Last year I visited Tanzania, an African country where malaria is rampant. In parts of the country, villagers receive 300 infective mosquito bites per year — meaning, on average, they’re exposed to malaria almost nightly. Did I smear insect repellent all over my body and down malaria pills during my stay? You bet. Without these measures, the malaria stakes in Africa are high. Even with them, there are no guarantees. And there is no vaccine.
A mosquito-borne scourge rarer than malaria is yellow fever. Although taking malaria precautions is a good idea, it’s voluntary; getting a yellow fever shot isn’t. Many African countries — mostly in the continent’s sub-Saharan midsection — require proof of vaccination before you can apply for a visa.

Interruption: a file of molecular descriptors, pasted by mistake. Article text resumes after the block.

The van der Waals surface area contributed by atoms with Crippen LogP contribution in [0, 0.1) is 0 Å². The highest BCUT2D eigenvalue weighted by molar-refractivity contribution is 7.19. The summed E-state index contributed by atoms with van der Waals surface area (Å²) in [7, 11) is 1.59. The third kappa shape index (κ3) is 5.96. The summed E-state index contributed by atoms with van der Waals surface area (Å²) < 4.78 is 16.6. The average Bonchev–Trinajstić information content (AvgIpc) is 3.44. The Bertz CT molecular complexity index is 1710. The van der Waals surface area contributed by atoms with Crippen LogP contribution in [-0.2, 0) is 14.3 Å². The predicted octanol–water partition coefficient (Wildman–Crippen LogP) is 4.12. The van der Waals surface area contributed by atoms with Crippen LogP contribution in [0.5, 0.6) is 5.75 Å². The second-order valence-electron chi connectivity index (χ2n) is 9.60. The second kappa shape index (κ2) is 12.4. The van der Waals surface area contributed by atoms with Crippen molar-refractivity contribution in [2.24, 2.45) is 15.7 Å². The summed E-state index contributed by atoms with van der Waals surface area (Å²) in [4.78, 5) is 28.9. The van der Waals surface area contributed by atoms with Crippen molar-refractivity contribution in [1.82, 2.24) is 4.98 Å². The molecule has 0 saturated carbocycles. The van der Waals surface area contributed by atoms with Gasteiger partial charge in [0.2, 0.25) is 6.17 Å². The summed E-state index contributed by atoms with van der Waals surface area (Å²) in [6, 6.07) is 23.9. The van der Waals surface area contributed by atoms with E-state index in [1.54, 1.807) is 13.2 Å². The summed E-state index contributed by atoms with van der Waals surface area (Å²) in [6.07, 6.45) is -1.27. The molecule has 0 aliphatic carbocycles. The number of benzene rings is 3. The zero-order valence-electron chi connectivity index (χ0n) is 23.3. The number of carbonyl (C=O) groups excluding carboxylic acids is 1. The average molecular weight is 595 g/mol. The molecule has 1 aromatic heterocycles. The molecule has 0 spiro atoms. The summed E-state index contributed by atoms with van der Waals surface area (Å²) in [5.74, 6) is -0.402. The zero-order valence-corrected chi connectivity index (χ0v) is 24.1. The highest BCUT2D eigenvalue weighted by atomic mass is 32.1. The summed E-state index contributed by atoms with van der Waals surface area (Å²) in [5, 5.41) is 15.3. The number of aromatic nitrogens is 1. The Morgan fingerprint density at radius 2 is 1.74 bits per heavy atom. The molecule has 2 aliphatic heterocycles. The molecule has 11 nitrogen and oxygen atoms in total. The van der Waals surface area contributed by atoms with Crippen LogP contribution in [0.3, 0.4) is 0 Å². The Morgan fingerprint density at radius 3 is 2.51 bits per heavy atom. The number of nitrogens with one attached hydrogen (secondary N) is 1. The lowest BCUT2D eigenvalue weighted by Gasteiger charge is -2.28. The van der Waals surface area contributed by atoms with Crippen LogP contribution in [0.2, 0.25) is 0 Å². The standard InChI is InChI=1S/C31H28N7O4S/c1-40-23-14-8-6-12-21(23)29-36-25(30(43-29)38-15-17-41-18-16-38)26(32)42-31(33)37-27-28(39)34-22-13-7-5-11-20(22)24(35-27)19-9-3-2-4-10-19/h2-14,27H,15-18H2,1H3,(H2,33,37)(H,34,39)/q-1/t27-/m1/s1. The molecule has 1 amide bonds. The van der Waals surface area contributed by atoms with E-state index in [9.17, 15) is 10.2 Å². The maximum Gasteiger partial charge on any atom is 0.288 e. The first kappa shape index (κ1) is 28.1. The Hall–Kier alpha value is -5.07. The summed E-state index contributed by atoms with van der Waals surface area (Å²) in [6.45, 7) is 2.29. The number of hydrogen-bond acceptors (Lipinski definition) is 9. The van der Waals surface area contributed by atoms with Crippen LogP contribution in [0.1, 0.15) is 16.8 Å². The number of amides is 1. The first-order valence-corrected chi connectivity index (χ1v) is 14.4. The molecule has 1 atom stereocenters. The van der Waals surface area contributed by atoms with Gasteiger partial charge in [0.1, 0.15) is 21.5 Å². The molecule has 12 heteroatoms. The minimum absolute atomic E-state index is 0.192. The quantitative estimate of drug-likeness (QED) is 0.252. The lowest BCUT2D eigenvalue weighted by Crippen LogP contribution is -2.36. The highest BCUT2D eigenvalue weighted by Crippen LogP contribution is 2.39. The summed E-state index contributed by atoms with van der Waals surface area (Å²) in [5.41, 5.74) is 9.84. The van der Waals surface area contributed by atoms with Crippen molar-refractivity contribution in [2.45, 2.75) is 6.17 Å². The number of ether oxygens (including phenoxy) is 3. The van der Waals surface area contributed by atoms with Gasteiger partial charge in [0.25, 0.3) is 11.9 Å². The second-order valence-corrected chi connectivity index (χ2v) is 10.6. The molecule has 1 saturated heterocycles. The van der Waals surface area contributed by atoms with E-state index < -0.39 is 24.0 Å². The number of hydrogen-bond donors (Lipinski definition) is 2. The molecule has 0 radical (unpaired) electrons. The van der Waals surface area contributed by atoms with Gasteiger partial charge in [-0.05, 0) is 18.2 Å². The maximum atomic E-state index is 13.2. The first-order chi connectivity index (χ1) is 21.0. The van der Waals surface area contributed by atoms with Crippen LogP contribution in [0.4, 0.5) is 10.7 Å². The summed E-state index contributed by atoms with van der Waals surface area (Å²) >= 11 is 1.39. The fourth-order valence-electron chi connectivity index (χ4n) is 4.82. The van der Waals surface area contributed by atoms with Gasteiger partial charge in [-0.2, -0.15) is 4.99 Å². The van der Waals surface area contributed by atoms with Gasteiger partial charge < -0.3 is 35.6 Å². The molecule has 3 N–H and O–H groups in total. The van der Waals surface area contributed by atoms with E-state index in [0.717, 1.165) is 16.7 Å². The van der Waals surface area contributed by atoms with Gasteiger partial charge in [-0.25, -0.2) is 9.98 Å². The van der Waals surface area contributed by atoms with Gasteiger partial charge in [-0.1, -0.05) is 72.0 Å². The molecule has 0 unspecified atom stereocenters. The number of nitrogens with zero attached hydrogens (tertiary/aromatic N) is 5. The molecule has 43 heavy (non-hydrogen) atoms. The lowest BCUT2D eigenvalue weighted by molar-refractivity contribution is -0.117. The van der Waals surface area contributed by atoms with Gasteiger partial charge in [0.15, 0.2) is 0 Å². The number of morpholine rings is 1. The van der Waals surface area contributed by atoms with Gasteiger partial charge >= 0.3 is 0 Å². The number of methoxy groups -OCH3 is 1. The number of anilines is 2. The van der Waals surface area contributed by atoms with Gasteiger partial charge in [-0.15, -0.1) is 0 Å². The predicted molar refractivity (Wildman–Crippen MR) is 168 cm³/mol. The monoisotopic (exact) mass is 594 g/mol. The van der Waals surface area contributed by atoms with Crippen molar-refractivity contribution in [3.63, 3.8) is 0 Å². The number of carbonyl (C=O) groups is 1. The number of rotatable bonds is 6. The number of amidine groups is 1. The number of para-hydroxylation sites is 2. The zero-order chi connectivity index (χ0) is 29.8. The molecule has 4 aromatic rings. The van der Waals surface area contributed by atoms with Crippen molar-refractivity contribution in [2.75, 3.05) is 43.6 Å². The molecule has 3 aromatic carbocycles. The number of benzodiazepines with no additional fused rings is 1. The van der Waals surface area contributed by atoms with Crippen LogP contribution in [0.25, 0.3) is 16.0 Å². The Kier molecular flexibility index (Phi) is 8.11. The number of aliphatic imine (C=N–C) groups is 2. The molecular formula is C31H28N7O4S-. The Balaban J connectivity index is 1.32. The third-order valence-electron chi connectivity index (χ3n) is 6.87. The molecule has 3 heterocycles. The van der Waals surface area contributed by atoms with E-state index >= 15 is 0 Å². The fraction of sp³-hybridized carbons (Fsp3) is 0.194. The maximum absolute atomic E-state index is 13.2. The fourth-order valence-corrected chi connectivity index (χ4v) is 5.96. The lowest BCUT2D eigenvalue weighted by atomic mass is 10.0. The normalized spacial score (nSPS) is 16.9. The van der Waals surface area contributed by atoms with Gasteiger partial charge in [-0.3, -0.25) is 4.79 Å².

Years ago in my travel medicine practice, I saw safari-goers who wanted yellow fever shots and nothing else because a consular official or travel agent had told them that was the only official requirement. When I offered them malaria pills and optional vaccines (hepatitis A or typhoid, for example), they declined. I held my breath and prayed.